18 December
The sole Kreider-Reisner XC-31, 34-26, assigned at Wright Field, Ohio, receives moderate damage in a landing accident resulting in a ground loop, at Pittsburgh-Allegheny County Airport, Pennsylvania. Pilot was named Simmerman.[41]
Post-21 December
Prototype Junkers Ju 88 V1, D-AQEN, first flown at Dessau, Germany on 21 December 1936, crashes after only a few test flights, but is ordered into production.[60]

1937[edit]

1 January
Lt. Col. Fredrick Irving Eglin (1891–1937), first rated as a military aviator in 1917 and helped train other flyers during World War I, is killed while assigned to General Headquarters, Air Force, Langley Field, Virginia, in the crash of his Northrop A-17 pursuit aircraft, 35-97, at Chesa Mountain, Alabama in bad weather during flight from Langley to Maxwell Field, Alabama. The Valparaiso Bombing and Gunnery Base renamed Eglin Field 4 August 1937, later Eglin Air Force Base on 24 June 1948.[61]
28 January
Fairchild C-24, 32-289,[62] c/n 6709, of the 1st Air Base Squadron, Langley Field, Virginia, one of four Pilgrim Model 100-Bs acquired by the USAAC and used as an air ambulance into the late 1930s, crashes 5 miles SE of Front Royal, Virginia, killing pilot Joseph B. Zimmerman.[27][63]
Late April
The Heinkel He 112 V5, specially adapted to carry liquid propellant rocket motors, and with the enclosed canopy modification of the V3,[64] flies for the first time at Kummersdorf, near Berlin. Piloted by Flugkapitan Erich Warsitz, the aircraft is supposed to carry a motor developed by Wernher von Braun and powered by liquid oxygen-methyl alcohol, but for this flight retains its Junkers Jumo piston engine as the primary means of propulsion. The rocket motor provides a thrust of 2,200 lbs. and operates for 30 seconds. "In a few seconds his speed climbed from 300 km/hr to 400 km/hr. However, troubles started almost immediately when the temperature in the cockpit became almost unbearable and Warsitz was nearly overcome by fumes. He fully expected the flight to cumulate [sic] in a violent explosion at any second so he jettisoned the canopy and prepared to bail out. But to his surprise, he discovered that he was too low, estimating his altitude to be about 900 ft. He abandoned the bailout and started setting up a landing pattern to the airfield. Here he discovered that the gear uplock/unlocking mechanism was jammed so he came on in gear-up for a clean belly landing. As soon as Warsitz got clear of the plane it caught fire around the tail section." Ground crew respond with equipment immediately and the flames are extinguished.[64] Rebuilt, it will fly again in June 1937 on rocket power alone.[65] Note that different sources describe what sounds like the same flight on different dates, April and June of 1937.
19 May 
Prototype Sud-Est LeO H-47 flying boat sustains fatigue failure damage to hull bottom on take-off and, upon landing at Antibes at 19,000 kg (42,000 lb), took in water that displaced the centre of gravity, sinking the aircraft.[66]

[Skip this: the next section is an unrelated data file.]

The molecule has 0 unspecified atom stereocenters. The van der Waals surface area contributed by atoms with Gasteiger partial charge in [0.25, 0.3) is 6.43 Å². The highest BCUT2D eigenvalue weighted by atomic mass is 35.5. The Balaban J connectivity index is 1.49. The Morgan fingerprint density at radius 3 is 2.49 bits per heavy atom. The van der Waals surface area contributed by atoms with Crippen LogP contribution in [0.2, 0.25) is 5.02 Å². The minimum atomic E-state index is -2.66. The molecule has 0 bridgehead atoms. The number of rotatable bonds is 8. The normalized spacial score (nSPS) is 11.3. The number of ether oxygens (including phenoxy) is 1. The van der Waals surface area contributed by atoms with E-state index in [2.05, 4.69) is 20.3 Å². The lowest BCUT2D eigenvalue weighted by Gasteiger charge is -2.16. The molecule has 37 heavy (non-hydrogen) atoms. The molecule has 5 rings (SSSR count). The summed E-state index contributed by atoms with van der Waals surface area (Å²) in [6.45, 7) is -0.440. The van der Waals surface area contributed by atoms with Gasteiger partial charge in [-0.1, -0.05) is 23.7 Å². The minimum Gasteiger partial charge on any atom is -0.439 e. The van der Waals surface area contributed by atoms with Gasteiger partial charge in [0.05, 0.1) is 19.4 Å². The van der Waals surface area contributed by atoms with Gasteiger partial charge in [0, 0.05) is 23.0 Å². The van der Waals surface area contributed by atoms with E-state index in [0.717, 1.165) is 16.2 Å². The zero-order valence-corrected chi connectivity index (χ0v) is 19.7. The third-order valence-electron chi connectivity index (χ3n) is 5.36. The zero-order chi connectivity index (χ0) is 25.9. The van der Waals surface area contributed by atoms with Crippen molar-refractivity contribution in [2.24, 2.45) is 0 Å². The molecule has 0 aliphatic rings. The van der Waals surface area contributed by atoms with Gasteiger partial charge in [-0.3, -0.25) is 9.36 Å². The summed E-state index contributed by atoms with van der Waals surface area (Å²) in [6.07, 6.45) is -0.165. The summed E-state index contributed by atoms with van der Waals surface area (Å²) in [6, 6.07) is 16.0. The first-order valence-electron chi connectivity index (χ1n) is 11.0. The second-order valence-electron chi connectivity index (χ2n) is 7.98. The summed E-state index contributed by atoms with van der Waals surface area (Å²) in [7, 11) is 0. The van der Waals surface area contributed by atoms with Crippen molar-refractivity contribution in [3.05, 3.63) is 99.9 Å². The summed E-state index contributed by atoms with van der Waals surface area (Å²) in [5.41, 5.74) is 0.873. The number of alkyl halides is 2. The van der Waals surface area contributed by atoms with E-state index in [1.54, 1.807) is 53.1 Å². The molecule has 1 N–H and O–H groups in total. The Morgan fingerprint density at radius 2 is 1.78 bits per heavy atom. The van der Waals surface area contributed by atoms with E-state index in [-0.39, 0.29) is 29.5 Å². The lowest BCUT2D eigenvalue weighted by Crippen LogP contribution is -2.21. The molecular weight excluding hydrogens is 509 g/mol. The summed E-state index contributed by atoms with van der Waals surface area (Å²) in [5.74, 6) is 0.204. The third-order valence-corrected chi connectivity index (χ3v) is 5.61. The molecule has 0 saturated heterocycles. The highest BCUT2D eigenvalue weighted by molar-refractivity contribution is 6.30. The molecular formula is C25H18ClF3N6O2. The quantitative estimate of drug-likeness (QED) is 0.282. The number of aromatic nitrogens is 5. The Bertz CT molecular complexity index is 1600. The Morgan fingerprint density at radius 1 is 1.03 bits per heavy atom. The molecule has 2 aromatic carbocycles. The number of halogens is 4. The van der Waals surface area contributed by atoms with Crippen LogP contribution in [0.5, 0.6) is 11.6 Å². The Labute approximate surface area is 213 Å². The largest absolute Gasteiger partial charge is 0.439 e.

3 June
Heinkel He 112, outfitted with a Kummersdorf weapons range-designed 4B rocket motor, piloted by Captain Erich Warsitz, on flight from out-of-way Markwalde airfield at Neuhardenberg, ~70 km E of Berlin, after normal takeoff, pilot engages rocket at half power to avoid overheating. Shutting down after ten seconds of mild acceleration, and gliding "the pilot noticed a strong acrid odor of burning rubber and paint clearly perceptible hot gases flowed under the pilot's seat. The pilot looked to the rear and noticed a strong flickering in the tail area. The airplane at this time was still at an altitude of about a hundred meters. Because the pilot had to fear that the mobility of the control surfaces would be compromised by the fire in the tail section, and because the nitrogen for fire extinguishing was completely exhausted, he decided on an immediate landing. Sufficient altitude to extend the landing gear was no longer available. The aircraft landed with fully extended flaps on its belly and skidded about 45m along the ground. Damage was significant. An unanticipated region of low aerodynamic pressure around the tail had caused alcohol fumes to be sucked back into the fuselage, where they were ignited by heating or the ignition flame." Repaired, the aircraft flies a few more times over the summer but as the safety of the system is doubtful, a redesign is ordered.[67] Note that different sources describe what sounds like the same flight on different dates, April and June of 1937.
Early July
Blohm & Voss Ha 137 V6 dive bomber, D-IDTE, destroyed in crash. No production contract awarded for the type.[68]
23 July – 1 August
During the International Flying Meet at Zürich, German ace Ernst Udet crash lands Messerschmitt Bf 109 V10, D-ISLU, a Bf 109B equipped with early production 950 hp (710 kW) Daimler Benz Db.600 engine, when it suffers power loss during Alps circuit race. Udet attempts to land, walks away from wrecked airframe.[69]
18 August
Col. William Caldwell McChord, (1881–1937), rated a junior military aviator in 1918, was killed while trying to force-land his Northrop A-17, 35-105, near Maidens, Virginia. At the time of his death, he was Chief of the Training and Operations Division in HQ Army Air Corps. Tacoma Field, Washington, was renamed McChord Field, 17 December 1937.[70]
19 September